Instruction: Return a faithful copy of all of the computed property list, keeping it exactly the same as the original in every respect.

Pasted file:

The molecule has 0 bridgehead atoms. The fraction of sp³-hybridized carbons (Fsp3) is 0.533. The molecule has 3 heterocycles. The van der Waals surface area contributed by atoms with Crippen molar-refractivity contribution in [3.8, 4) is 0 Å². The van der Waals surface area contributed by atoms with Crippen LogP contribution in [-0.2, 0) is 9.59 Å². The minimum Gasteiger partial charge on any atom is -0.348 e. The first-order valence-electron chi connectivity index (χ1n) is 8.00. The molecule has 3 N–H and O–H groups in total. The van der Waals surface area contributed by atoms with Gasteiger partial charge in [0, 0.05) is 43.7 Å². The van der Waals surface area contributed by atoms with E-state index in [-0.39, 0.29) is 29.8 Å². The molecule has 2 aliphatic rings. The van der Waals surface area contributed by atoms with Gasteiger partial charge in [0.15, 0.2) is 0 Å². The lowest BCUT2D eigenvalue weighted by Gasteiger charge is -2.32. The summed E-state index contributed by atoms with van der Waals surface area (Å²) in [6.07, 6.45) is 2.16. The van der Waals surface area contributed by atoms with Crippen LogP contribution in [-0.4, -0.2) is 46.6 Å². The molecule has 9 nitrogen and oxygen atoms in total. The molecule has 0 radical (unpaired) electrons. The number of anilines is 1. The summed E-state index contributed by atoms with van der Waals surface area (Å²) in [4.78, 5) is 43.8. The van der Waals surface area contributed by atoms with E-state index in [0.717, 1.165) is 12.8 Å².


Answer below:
The molecule has 0 bridgehead atoms. The fraction of sp³-hybridized carbons (Fsp3) is 0.533. The molecule has 3 heterocycles. The van der Waals surface area contributed by atoms with Crippen molar-refractivity contribution in [3.8, 4) is 0 Å². The van der Waals surface area contributed by atoms with Crippen LogP contribution in [-0.2, 0) is 9.59 Å². The minimum Gasteiger partial charge on any atom is -0.348 e. The first-order valence-electron chi connectivity index (χ1n) is 8.00. The molecule has 3 N–H and O–H groups in total. The van der Waals surface area contributed by atoms with Gasteiger partial charge in [0, 0.05) is 43.7 Å². The van der Waals surface area contributed by atoms with E-state index in [-0.39, 0.29) is 29.8 Å². The molecule has 2 aliphatic rings. The van der Waals surface area contributed by atoms with Gasteiger partial charge in [0.15, 0.2) is 0 Å². The lowest BCUT2D eigenvalue weighted by Gasteiger charge is -2.32. The summed E-state index contributed by atoms with van der Waals surface area (Å²) in [6.07, 6.45) is 2.16. The van der Waals surface area contributed by atoms with Crippen LogP contribution in [-0.4, -0.2) is 46.6 Å². The molecule has 9 nitrogen and oxygen atoms in total. The molecule has 0 radical (unpaired) electrons. The number of anilines is 1. The summed E-state index contributed by atoms with van der Waals surface area (Å²) in [4.78, 5) is 43.8. The van der Waals surface area contributed by atoms with E-state index in [0.717, 1.165) is 12.8 Å².